Ushering in the new era of banking innovation

By Anders la Cour | 15 March 2016

The past few years have seen a technology-led revolution in how we live our lives. Who would have thought, five years ago, that today we would be doing our weekly shop on our mobile phones on the bus, that we would wear wristbands to track our exercise, calories burned and sleep patterns or that we would pay to stay in the homes of strangers around the world instead of in hotels.  And it’s no longer a thing of dreams that we can turn our heating and hot water on while still out in the pouring rain desperate for that hot bath and warm towel.

In the world of payments, the revolution has been just as phenomenal. And of course, many of these innovations simply wouldn’t be possible without the new payments technology now available.

According to a McKinsey report, global trade flows were worth $26 trillion in 2012 and could reach up to $85 trillion by 2025. The report also states that one in three goods are now sold across borders, and over 33% of financial investments are international transactions. The B2B international payments sector is estimated to be 10 times larger than the B2C sector in transaction volume and three to four times larger in dollar volume. 

B2B innovation lagging behind

But the attention from the inventors and innovators for B2B payments – especially cross border – hasn’t accelerated at the same pace as consumer, despite the value potential.

The fintech industry has driven revolution and disruption in the last few years – but the existing B2B cross border payments infrastructure appears to be a stumbling block to the new wave of fintechs really taking off and making serious money.

However, changes are afoot. Influential organisations throughout the UK and EU are making enquiries and investments in the payment market.

Waking up to innovation

SWIFT announced in January that 45 leading banks signed up to its global payments innovation initiative, and more banks are expected to join this initiative in the coming months. Designed to help corporates grow their international business, improve supplier relationships, and achieve greater treasury efficiencies, the initiative will enable corporates to receive an enhanced payments service directly from their banks.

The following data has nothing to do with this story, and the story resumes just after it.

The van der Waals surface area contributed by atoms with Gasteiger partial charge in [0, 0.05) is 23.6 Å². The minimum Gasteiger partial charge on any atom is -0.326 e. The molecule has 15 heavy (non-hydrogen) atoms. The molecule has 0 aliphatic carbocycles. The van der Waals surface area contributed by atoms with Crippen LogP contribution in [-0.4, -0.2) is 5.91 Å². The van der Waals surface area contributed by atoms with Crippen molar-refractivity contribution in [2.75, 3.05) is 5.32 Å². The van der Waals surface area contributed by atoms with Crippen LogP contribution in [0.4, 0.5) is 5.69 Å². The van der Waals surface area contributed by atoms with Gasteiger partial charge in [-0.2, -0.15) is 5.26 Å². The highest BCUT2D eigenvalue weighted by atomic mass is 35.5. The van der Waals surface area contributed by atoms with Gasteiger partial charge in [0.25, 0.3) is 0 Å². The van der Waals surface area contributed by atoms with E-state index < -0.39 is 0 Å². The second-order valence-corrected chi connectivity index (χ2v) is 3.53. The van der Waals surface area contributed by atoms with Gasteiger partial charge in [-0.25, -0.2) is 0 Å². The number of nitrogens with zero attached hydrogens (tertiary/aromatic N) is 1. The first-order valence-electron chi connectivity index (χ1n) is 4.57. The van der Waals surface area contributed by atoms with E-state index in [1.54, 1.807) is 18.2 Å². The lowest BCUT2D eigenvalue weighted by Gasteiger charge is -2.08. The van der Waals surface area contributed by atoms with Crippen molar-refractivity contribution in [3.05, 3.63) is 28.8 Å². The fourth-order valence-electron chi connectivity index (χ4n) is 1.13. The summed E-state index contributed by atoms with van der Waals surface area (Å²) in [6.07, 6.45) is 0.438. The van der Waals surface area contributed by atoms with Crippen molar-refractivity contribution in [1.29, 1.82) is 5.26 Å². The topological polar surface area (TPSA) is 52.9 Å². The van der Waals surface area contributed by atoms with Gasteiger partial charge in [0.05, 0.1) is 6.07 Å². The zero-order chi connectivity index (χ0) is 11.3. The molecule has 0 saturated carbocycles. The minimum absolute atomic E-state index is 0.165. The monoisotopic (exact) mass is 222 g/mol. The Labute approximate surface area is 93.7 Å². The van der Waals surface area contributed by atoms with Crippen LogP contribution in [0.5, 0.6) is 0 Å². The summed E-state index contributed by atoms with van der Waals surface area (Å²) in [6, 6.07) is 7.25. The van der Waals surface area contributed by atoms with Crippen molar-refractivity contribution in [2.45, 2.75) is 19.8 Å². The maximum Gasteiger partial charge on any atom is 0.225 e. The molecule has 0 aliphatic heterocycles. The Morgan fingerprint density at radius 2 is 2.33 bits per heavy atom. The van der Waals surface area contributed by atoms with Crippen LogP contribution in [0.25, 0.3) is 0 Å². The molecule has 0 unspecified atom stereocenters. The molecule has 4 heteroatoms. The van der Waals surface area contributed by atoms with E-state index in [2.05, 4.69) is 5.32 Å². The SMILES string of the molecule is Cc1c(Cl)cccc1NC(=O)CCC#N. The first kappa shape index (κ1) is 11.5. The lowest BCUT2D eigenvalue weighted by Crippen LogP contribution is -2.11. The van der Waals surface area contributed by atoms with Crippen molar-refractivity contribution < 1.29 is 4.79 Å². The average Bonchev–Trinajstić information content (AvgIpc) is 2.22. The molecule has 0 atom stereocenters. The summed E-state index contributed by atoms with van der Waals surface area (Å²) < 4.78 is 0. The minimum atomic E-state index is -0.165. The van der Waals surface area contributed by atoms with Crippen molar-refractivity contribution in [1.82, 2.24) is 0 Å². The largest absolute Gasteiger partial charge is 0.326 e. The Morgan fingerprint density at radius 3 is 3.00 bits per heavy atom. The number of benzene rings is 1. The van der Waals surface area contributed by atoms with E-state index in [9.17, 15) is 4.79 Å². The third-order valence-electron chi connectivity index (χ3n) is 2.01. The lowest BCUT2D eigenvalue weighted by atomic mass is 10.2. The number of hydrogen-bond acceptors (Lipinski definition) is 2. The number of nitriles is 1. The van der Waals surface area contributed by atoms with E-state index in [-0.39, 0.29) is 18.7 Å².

In another initiative to improve the flow of payments across borders, at the start of February 2016, trade association Payments UK launched a directory designed to make it simpler for anyone making cross-border payments into Britain to check routing data.

BACS recently published a white paper on widening access to its payments services. During 2016 the Bank of England is developing a blueprint for a new high value payments system, focusing on Real-time Gross Settlements and the Bank’s settlements infrastructure. The EU Commission Banking and Finance group is running a consultation into approach to the current payment services regime.

In addition PSD2 has now been introduced and began to be implemented from January 2016. The new Directive replaces the original, created in 2007. Some of the biggest changes PSD2 brings, are to transparency of payment fees and charges – payment service users now have a right to know what charges, if any, will be applied to payments before they are processed. In addition, payment service providers will be required to provide customers with “explicit information on the maximum execution time and charges payable.”